The collectible card game seen the fourth season of Adventure Time has made it into the real world, both as a physical card game and an app.
(Credit: Cartoon Network)
Luckily, it won't take you two hours to learn the rules.
Freshly released on iOS from Adult Swim, Card Wars — as seen in the episode of the same name — is one of those totally algebraic nods to geek culture at which the show excels.
And, given how complicated it was on-screen, it's surprisingly easy to play. Each round, you're given four lanes, which you fill with environment cards. Then, you have to place an appropriate unit in each of those environments — Corn Creatures in cornfields, for instance. Each unit has base attack and defence stats, and a special power that can be activated each turn by hitting the "Floop" button.
But you can't just deal out cards and boosts willy-nilly. Each action you take costs magic points. As you level up, you get more magic points and can take more actions per turn, or deal out higher-level cards.
Once your actions have been made, you and your AI opponent take turns attacking and defending. This is done using a spinner, with wedges for hit, miss and critical hit (or defend, fail and critical defend). You tap to stop the spinner, and where it lands determines which action you do — obviously the "critical" wedge is the smallest slice of the pie.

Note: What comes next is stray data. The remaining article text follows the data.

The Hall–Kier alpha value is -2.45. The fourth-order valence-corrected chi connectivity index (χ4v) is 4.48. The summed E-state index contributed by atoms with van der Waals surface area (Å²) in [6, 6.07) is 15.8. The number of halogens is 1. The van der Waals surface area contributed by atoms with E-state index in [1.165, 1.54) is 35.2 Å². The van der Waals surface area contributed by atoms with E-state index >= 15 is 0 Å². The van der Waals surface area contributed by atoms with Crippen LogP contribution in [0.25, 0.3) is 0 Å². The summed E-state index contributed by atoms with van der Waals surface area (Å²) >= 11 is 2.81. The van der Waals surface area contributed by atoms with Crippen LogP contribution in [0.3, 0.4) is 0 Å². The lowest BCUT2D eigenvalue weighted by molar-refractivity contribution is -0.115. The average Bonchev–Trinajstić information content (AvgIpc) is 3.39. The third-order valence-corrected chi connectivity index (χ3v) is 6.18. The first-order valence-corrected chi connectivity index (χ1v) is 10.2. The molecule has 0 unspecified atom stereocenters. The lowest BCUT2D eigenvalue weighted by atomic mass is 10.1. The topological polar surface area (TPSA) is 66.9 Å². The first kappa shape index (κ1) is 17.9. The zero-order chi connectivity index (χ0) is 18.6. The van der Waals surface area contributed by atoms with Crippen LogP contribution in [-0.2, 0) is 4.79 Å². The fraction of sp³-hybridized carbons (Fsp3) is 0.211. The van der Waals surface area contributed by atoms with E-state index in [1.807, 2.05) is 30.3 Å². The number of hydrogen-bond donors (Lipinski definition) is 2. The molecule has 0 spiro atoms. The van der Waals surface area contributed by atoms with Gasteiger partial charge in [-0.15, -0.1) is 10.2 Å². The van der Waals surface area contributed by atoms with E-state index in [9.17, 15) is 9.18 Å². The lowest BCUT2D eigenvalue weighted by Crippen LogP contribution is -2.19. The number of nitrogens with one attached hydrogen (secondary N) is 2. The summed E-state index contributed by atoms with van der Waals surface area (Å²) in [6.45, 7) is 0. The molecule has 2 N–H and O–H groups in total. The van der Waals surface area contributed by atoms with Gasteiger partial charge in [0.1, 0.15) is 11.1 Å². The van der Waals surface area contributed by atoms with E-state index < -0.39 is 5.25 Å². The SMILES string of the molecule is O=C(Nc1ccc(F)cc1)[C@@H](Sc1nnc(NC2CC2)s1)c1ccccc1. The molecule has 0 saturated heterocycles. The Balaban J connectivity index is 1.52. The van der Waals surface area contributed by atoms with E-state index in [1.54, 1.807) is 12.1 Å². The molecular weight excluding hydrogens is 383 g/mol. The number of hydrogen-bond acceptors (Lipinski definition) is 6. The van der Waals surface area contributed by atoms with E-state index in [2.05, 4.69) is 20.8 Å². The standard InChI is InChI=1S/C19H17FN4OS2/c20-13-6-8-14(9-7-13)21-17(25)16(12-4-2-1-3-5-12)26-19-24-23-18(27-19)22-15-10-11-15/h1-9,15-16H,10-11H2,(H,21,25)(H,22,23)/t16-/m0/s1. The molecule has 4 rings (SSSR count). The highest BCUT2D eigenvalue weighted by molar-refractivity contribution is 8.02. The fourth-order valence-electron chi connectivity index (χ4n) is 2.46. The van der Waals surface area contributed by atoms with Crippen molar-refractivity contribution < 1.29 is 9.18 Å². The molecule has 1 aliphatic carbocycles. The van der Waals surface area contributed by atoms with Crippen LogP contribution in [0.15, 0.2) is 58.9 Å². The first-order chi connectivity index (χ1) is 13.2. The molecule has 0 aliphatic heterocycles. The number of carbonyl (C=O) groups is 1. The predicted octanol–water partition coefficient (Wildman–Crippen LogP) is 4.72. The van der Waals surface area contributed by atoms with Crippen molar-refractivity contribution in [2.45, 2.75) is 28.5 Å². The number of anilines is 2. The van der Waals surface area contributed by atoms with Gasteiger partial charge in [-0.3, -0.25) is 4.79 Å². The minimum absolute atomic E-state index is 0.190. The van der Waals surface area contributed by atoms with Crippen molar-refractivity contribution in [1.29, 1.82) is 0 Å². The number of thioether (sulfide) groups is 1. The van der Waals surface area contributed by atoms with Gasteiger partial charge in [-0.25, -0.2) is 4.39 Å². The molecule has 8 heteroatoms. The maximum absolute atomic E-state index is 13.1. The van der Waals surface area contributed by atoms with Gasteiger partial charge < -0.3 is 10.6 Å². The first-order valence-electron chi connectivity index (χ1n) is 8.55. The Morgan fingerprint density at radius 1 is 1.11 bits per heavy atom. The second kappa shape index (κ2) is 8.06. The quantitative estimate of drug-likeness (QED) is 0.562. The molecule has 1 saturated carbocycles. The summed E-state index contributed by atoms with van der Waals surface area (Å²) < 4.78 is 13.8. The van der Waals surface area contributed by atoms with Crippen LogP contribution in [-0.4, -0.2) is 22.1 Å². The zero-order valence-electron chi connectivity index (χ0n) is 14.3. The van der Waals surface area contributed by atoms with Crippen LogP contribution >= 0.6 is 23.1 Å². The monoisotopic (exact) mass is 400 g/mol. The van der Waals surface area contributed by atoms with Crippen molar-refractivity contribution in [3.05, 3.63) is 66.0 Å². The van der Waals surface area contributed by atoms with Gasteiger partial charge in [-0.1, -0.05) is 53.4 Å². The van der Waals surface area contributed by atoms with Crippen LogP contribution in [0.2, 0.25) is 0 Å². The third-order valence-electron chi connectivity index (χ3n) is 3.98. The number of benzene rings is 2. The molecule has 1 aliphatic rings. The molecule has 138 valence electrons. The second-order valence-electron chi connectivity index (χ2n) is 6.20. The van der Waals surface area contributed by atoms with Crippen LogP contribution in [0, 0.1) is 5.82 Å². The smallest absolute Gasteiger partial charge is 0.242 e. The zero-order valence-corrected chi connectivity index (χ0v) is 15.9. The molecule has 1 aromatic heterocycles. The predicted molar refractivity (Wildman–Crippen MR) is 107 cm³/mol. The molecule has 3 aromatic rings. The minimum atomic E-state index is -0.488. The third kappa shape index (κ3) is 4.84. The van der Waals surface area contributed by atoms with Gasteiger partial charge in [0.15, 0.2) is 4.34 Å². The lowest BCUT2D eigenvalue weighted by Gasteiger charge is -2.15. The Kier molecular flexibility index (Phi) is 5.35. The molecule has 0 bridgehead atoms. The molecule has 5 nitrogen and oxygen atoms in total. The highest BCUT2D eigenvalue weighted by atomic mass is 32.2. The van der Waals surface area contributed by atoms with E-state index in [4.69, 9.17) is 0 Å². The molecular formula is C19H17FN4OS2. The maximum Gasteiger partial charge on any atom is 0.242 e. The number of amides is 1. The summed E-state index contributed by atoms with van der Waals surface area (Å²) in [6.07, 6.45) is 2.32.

(Screenshot by Michelle Starr/CNET Australia)
You can also collect cards to boost your deck, either winning them in-game, crafting them or buying them with gems. These, it needs to be noted, can be purchased for a pretty high rate — one gem is AU$0.99 — but it's certainly not necessary to buy them, and we played quite happily for some time without having to make an in-app purchase. It certainly seems to be optional, and for that price, it would want to be.
The other thing worth noting is the heart system. This is similar to the evil mechanic seen in Candy Crush Saga. Each round costs you a heart to play, and hearts take 15 minutes to regenerate. If you run out, you have to stop playing — or purchase a heart using the unusually pricey gems.
This was certainly not enough to make us stop playing, but it did make us think a little less of the game. As we have noted before, IAP should be used to give you something, not hold your game for ransom. It seems especially egregious on a game that costs AU$4.49 to download.
Nevertheless, there's a lot of fun to be had. You can unlock and play as a variety of characters from the show, with original voice acting, which is pretty fun, as is Jake taking you through the tutorials. We just wish that Cartoon Network had been a little less greedy with the IAP.